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Using Maximum Entropy Model to Predict Protein Secondary Structure with Single Sequence

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Prediction of protein secondary structure is somewhat reminiscent of the efforts by many previous investigators but yet still worthy of revisiting it owing to its importance in protein science. Several studies indicate that the knowledge of protein structural classes can provide useful information towards the determination of protein secondary structure. Particularly, the performance of prediction algorithms developed recently have been improved rapidly by incorporating homologous multiple sequences alignment information. Unfortunately, this kind of information is not available for a significant amount of proteins. In view of this, it is necessary to develop the method based on the query protein sequence alone, the so-called single-sequence method. Here, we propose a novel single-sequence approach which is featured by that various kinds of contextual information are taken into account, and that a maximum entropy model classifier is used as the prediction engine. As a demonstration, cross-validation tests have been performed by the new method on datasets containing proteins from different structural classes, and the results thus obtained are quite promising, indicating that the new method may become an useful tool in protein science or at least play a complementary role to the existing protein secondary structure prediction methods.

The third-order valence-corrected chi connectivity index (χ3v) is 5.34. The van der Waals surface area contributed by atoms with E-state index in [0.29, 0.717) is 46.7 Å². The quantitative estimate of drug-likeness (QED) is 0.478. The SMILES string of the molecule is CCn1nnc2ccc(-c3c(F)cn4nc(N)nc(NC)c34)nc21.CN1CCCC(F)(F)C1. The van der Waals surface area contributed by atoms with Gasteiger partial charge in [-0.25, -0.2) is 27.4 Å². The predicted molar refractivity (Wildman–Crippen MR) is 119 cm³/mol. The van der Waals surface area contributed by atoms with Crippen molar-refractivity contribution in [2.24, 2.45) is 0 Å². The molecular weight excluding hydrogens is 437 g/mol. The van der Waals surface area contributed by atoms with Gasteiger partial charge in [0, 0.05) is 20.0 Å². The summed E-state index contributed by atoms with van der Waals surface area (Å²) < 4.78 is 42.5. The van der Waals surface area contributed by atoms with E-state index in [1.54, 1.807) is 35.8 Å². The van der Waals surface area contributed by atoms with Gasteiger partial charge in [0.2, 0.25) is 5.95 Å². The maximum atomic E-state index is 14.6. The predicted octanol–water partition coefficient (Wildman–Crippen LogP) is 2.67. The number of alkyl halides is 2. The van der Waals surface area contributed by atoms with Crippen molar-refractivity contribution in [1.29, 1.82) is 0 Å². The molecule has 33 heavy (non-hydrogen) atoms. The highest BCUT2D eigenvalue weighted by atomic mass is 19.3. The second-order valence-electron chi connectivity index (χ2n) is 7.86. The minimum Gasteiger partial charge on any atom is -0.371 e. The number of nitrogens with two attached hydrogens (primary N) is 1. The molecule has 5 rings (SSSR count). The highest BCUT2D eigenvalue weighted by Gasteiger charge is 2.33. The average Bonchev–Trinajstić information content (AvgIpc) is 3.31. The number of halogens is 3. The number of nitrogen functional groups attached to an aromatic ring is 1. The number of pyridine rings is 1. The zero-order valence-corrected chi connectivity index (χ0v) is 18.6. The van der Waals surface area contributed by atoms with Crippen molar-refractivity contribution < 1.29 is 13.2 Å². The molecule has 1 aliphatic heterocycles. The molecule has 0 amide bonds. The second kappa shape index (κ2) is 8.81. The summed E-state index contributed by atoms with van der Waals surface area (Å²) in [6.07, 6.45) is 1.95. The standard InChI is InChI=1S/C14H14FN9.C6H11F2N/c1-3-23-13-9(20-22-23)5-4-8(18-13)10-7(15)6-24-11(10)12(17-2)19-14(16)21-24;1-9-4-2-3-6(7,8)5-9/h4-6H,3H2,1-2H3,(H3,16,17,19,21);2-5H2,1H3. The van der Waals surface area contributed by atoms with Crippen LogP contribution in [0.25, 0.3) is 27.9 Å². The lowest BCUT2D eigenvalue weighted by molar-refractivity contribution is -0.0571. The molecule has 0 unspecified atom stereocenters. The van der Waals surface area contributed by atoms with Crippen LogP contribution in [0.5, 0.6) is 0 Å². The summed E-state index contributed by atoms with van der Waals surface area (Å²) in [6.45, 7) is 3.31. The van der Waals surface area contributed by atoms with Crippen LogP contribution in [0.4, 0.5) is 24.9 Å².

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Keywords: Protein secondary structure; maximum entropy model; protein structural classes; single-sequence prediction method

Document Type: Research Article

Publication date: 2009-05-01

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  • Protein & Peptide Letters publishes short papers in all important aspects of protein and peptide research, including structural studies, recombinant expression, function, synthesis, enzymology, immunology, molecular modeling, drug design etc. Manuscripts must have a significant element of novelty, timeliness and urgency that merit rapid publication. Reports of crystallisation, and preliminary structure determinations of biologically important proteins are acceptable. Purely theoretical papers are also acceptable provided they provide new insight into the principles of protein/peptide structure and function.
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